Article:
- Apply the disinfectant.
- Allow the disinfectant to dry completely.
- Replace any bedding with fresh materials.
- Disinfect any new bedding with a disinfectant
- Rinse all water and feeding equipment before refilling them.
Lastly, keep it clean
- Have a regular cleaning schedule.
- Remove any dead birds immediately.
- Use a long-lasting disinfectant on a weekly basis.
Choosing the right products to use to both wash and disinfect your facilities is important. You will need to consider several characteristics that could include efficacy (killing efficiency against viruses, bacteria, and fungi), activity with organic matter, toxicity (relative safety to animals). There is a wide range of different products on the market.
Obviously, security is key. Fortunately, all the steps that need to be taken to ensure that theft does not occur are also ideal for biosecurity. Things like restricted access and a single, controllable entrance are key.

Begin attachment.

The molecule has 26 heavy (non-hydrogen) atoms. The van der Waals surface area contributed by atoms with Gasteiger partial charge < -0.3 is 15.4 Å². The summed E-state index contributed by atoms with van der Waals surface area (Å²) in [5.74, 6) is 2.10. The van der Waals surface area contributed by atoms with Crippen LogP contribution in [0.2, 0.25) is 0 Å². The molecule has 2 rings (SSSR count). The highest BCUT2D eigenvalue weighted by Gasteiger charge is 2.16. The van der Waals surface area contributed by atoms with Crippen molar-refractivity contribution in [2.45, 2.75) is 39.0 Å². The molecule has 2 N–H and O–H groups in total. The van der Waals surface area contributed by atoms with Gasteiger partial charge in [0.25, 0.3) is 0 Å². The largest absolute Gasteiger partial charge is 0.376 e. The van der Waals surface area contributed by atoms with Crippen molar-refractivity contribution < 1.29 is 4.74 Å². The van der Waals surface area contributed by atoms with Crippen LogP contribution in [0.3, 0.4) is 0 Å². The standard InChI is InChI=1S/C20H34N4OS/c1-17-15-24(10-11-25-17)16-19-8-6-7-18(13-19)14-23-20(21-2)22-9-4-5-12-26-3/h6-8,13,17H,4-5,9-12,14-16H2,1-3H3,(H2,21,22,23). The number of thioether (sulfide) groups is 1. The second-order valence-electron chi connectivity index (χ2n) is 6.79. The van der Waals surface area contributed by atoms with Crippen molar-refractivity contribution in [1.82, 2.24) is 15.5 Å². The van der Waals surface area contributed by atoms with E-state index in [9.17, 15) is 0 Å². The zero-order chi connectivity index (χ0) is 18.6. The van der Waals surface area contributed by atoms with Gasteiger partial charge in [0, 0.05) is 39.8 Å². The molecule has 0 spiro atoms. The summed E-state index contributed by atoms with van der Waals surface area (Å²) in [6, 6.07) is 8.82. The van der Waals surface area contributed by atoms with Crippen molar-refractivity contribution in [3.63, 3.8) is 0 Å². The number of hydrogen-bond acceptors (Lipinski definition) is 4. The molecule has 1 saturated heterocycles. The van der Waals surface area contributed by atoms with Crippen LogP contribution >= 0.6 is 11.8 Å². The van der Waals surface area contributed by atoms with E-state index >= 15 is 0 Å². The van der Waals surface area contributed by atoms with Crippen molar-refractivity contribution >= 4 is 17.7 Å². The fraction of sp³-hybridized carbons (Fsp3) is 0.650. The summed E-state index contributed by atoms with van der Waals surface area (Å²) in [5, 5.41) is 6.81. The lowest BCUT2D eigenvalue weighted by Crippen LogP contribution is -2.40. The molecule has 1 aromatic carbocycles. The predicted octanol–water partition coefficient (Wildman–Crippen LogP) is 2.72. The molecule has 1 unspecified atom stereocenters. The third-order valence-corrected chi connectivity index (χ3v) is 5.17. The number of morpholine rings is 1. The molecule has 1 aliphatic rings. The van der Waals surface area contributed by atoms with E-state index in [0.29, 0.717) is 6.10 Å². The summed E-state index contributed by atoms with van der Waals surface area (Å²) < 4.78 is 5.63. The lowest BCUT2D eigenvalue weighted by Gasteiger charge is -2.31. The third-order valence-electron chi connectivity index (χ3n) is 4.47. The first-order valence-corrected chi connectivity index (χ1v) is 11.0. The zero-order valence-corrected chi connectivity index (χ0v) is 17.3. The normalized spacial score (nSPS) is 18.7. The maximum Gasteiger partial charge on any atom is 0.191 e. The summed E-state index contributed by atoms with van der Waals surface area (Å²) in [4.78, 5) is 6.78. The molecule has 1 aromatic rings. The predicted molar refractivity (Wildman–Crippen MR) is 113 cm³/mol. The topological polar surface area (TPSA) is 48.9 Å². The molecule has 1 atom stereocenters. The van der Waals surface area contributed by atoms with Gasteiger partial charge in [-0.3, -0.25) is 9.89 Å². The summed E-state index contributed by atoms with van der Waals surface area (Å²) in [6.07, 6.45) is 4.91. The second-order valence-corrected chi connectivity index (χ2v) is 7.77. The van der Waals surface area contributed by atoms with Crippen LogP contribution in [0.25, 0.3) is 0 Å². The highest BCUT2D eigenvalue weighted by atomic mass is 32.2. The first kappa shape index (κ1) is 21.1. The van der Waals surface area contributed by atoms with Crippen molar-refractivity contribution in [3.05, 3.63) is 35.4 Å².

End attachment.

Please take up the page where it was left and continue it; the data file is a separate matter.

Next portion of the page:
Traffic flow on any farm is important. The reason for this is that young birds are most susceptible to diseases, while older birds will usually have developed some degree of immunity to most common diseases. In addition, older birds may be carriers of disease. Direct the flow of human traffic from youngest birds to oldest birds.
Get your checks in place
Always practice good biosecurity to ensure that your flocks remain healthy and free of disease. Following a checklist will help you to be consistent in your biosecurity practices. Put these checklists up in your poultry houses as daily reminders to practicing good biosecurity. Below are a number of suggested checklist that should be compiled.
- Checklist for cleaning and disinfecting poultry enclosures.
- Checklist for equipment and vehicles.
- Checklist for personnel and visitors.
- Checklist to protect against wild birds, rodents, and insects.
- Checklist for adding or replacing poultry.
By taking a few very simple steps it is possible to greatly reduce the risk of disease threat to your birds. In turn, this will reduce the need to treat sick birds with antibiotics or to use antibiotics as a tool to prevent or control infections.
Biosecurity is also a courtesy. When practised properly, it will help keep producers and neighbours out of trouble. Disease control is, in part, being responsible and ethical to others. Don’t visit your friends if you suspect that you may have a problem in your own back yard. Respect other poultry farmers who ask you to comply with their own set of biosecurity rules, even if this means you cannot see his animals.